There's been a recent surge in Democratic presidential candidates visiting Maine, as New Jersey U.S. Sen. Cory Booker announced Tuesday that he'll campaign in Portland on Saturday. The flurry of campaign stops — three in a little over a week — illustrate a new electoral landscape for independent U.S. Sen. Bernie Sanders, who dominated the Democratic caucuses in Maine in 2016. Sanders on Sunday drew a sellout crowd for a rally at the State Theatre in Portland, but his candidacy and his supporters are confronting a new political dynamic that the progressive firebrand from Vermont helped create.
Sanders is accustomed to drawing big crowds in Maine, and he cruised to a dominating win in Maine’s Democratic caucuses three years ago. But the electoral landscape has changed. Sanders is competing with a large field of Democratic presidential hopefuls, and some of them have a adopted portions of his populist platform. That’s created a dilemma for some of his ardent supporters, who above all else, want to defeat President Donald Trump.
Sanders began his rally at the State Theatre the same way he has so many others here in Maine and other states.
Unlike other politicians, Sanders made no attempt to ingratiate himself with the crowd with trite comments about lobster or the rocky coastline. Instead, he launched directly into his hallmark us-against-them battle cry.
“We, together, to bring about real change are gonna have to take on Wall Street, the insurance companies, the drug companies … and the entire 1 percent,” Sanders said.
The crowd of more than 1,700 applauded as the 77-year-old Sanders gestured enthusiastically from the lectern, railing against the 1 percent, big banks, insurance companies and, of course, Trump.
“We have a president who is a racist, who is a sexist, who is a homophobe, who is xenophobe, who is a religious bigot. And among other things he’s also a pathological liar. And a phony,” he said.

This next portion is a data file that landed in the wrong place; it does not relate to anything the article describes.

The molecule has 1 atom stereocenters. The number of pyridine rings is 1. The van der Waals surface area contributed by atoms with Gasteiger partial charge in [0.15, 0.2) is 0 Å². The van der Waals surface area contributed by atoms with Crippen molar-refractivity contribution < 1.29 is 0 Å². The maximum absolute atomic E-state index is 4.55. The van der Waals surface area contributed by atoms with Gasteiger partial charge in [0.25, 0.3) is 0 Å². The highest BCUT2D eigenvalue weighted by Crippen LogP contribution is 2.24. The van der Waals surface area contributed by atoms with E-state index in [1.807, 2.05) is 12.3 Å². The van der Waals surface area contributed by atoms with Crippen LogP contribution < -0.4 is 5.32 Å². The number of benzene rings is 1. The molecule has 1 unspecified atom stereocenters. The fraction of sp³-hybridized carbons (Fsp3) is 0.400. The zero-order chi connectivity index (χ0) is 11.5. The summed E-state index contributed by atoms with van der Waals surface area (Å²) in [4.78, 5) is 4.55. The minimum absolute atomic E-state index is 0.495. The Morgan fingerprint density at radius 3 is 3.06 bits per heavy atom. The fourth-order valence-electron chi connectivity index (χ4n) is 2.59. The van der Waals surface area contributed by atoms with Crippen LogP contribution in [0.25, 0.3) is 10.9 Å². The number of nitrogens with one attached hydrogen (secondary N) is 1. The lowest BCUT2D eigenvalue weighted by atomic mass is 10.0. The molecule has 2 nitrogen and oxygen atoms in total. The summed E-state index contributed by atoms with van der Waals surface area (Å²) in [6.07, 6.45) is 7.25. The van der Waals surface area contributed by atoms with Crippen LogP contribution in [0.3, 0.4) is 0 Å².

The anti-Trump theme was also on full display less than two weeks ago, when another presidential candidate brought a similar-size crowd to its feet at the very same State Theatre.
“Can I look to you to ignore the show that this president has going on, pick up the remote and change the channel to something better?” Democratic candidate Pete Buttigieg said as he closed out his rally.
Pete Buttigieg, the mayor of South Bend, Indiana, is well behind Sanders in national polls, but his reception in Maine highlights the new landscape that Sanders is attempting to navigate — one that he himself arguably helped create.
Four years ago Sanders and his populist message drew huge crowds, including over 7,000 people at a rally at the Cross Insurance Center in Portland. He emerged as the avatar for democratic socialism, an ideology embracing universal health care, racial justice, combating climate change and free college tuition.
Sanders has also arguably changed the way some Democratic candidates campaign — an emphasis on small-dollar donations and finding time for rallies in small electoral vote states like Maine, where he won nearly 65 percent of the vote among Democratic caucus voters in 2016, eclipsing the eventual party nominee Hillary Clinton.